Your Advocate In Serious Injury Claims

How long should a driver’s following distance really be?

Some drivers will tailgate constantly, almost as if they don’t think it’s dangerous. It’s just how they drive. They think it’s safe to be only a second or two behind the next vehicle. As long as traffic is moving smoothly, they don’t feel like they’re in danger of getting into an accident.

But they are. Tailgating is highly dangerous, cutting down reaction times and drastically increasing the odds of rear-end accidents when unexpected events take place on the roadway. A one or two-second following distance may not be enough. It is best for drivers to use at least three seconds, and some may want to consider four or five seconds, depending on factors like road conditions, speed or the weight of the vehicle.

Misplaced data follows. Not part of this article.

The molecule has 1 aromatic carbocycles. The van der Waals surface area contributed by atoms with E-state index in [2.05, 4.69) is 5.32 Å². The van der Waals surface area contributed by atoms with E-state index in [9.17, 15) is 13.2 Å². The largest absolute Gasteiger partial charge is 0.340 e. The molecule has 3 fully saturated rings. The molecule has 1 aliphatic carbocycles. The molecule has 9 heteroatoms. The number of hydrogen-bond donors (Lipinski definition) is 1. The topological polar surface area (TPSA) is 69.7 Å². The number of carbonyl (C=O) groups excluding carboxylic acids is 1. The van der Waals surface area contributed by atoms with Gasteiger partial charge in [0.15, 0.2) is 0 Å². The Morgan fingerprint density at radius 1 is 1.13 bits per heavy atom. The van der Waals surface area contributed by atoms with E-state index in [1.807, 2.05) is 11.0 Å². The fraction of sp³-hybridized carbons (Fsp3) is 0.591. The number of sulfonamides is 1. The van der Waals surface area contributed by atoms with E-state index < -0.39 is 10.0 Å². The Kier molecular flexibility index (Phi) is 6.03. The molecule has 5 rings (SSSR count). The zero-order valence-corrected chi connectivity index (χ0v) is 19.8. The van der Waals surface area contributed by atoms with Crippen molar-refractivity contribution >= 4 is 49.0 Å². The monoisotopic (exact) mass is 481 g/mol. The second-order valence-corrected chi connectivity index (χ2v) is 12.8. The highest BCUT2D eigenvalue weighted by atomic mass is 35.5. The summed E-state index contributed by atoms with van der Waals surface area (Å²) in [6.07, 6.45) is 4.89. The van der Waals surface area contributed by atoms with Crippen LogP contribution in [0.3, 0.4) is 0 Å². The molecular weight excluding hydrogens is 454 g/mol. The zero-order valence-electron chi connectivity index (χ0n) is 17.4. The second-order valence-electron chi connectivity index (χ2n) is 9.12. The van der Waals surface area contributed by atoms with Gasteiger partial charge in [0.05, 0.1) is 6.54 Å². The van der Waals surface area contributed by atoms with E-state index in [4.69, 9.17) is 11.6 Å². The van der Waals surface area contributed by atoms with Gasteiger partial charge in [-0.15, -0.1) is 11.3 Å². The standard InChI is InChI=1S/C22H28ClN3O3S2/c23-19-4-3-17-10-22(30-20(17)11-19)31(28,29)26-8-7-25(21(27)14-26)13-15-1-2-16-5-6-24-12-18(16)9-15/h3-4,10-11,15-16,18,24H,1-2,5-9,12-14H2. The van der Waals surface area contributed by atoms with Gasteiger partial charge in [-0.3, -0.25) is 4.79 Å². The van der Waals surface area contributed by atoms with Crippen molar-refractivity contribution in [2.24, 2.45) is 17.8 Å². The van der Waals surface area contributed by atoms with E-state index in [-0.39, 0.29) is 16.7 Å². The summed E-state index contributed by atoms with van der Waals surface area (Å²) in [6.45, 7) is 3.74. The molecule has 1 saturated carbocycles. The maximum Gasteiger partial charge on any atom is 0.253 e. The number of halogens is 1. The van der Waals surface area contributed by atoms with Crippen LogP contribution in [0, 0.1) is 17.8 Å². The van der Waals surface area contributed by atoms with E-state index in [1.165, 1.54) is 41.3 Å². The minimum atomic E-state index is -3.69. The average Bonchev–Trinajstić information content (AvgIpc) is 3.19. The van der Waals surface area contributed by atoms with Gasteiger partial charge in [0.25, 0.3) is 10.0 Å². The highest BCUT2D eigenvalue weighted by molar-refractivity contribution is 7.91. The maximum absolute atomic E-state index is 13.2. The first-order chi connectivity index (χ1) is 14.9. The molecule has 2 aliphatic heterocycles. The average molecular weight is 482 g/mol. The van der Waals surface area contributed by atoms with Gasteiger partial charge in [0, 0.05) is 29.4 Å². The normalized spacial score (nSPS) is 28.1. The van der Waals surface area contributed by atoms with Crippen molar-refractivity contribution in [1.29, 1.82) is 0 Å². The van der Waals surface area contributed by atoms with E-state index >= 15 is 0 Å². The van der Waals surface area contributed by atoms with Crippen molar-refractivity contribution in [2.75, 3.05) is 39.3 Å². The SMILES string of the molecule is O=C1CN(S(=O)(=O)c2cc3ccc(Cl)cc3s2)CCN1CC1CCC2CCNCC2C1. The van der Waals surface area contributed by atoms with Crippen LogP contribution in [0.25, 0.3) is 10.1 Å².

Why does it need to be so long?

If you count off a three-second following distance and it looks too long, just remember that you physically cannot react immediately when you have to stop your car.

First, you have to see the reason to stop, such as the driver ahead of you hitting the brake lights or a yellow traffic light turning red. It can take about three-quarters of a second for your brain to process this information.

Next, you have to take your foot off of the accelerator, move it over to the brake pedal and push it until the brakes engage. This usually takes another three-quarters of a second. As a result, simply starting to brake the car will take about 1.5 seconds. A shorter following distance wouldn’t be enough, but three or four seconds may give you time to stop the vehicle safely.

Have you suffered injuries in a crash?

Understanding how to drive safely is important. Unfortunately, other drivers will still tailgate and cause accidents. If you suffered injuries because of someone else’s negligent driving tactics, you may be able to seek financial compensation.